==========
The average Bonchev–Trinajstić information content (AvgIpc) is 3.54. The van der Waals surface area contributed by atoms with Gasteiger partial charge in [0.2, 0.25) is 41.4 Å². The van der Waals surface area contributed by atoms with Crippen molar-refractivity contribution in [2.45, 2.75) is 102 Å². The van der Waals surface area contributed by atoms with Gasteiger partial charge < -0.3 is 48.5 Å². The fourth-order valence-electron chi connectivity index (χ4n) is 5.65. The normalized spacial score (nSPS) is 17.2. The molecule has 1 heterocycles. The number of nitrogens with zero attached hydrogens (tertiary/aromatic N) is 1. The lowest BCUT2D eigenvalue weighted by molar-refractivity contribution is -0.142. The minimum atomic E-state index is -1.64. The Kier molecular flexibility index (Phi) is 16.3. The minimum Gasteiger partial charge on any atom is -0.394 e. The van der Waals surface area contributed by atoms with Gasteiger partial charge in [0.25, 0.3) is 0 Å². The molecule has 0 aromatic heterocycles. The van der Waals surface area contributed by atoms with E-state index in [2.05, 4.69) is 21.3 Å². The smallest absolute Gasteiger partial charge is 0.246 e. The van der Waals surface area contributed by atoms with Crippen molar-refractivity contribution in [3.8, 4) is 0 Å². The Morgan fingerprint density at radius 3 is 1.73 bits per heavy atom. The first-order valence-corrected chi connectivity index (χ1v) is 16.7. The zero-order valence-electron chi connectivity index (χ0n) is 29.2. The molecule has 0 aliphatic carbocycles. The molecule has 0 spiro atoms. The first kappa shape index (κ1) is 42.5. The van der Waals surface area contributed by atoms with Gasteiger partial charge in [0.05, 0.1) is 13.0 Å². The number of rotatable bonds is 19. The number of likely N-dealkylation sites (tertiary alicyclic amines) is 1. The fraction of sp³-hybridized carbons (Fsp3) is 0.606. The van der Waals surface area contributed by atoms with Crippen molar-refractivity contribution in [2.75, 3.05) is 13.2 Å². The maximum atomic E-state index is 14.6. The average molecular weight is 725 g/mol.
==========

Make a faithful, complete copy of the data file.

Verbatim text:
The average Bonchev–Trinajstić information content (AvgIpc) is 3.54. The van der Waals surface area contributed by atoms with Gasteiger partial charge in [0.2, 0.25) is 41.4 Å². The van der Waals surface area contributed by atoms with Crippen molar-refractivity contribution in [2.45, 2.75) is 102 Å². The van der Waals surface area contributed by atoms with Gasteiger partial charge < -0.3 is 48.5 Å². The fourth-order valence-electron chi connectivity index (χ4n) is 5.65. The normalized spacial score (nSPS) is 17.2. The molecule has 1 heterocycles. The number of nitrogens with zero attached hydrogens (tertiary/aromatic N) is 1. The lowest BCUT2D eigenvalue weighted by molar-refractivity contribution is -0.142. The minimum atomic E-state index is -1.64. The Kier molecular flexibility index (Phi) is 16.3. The minimum Gasteiger partial charge on any atom is -0.394 e. The van der Waals surface area contributed by atoms with Gasteiger partial charge in [0.25, 0.3) is 0 Å². The molecule has 0 aromatic heterocycles. The van der Waals surface area contributed by atoms with E-state index in [2.05, 4.69) is 21.3 Å². The smallest absolute Gasteiger partial charge is 0.246 e. The van der Waals surface area contributed by atoms with Crippen molar-refractivity contribution in [3.8, 4) is 0 Å². The Morgan fingerprint density at radius 3 is 1.73 bits per heavy atom. The first-order valence-corrected chi connectivity index (χ1v) is 16.7. The zero-order valence-electron chi connectivity index (χ0n) is 29.2. The molecule has 0 aliphatic carbocycles. The molecule has 0 spiro atoms. The first kappa shape index (κ1) is 42.5. The van der Waals surface area contributed by atoms with Gasteiger partial charge in [0.05, 0.1) is 13.0 Å². The number of rotatable bonds is 19. The number of likely N-dealkylation sites (tertiary alicyclic amines) is 1. The fraction of sp³-hybridized carbons (Fsp3) is 0.606. The van der Waals surface area contributed by atoms with Crippen molar-refractivity contribution in [2.75, 3.05) is 13.2 Å². The maximum atomic E-state index is 14.6. The average molecular weight is 725 g/mol.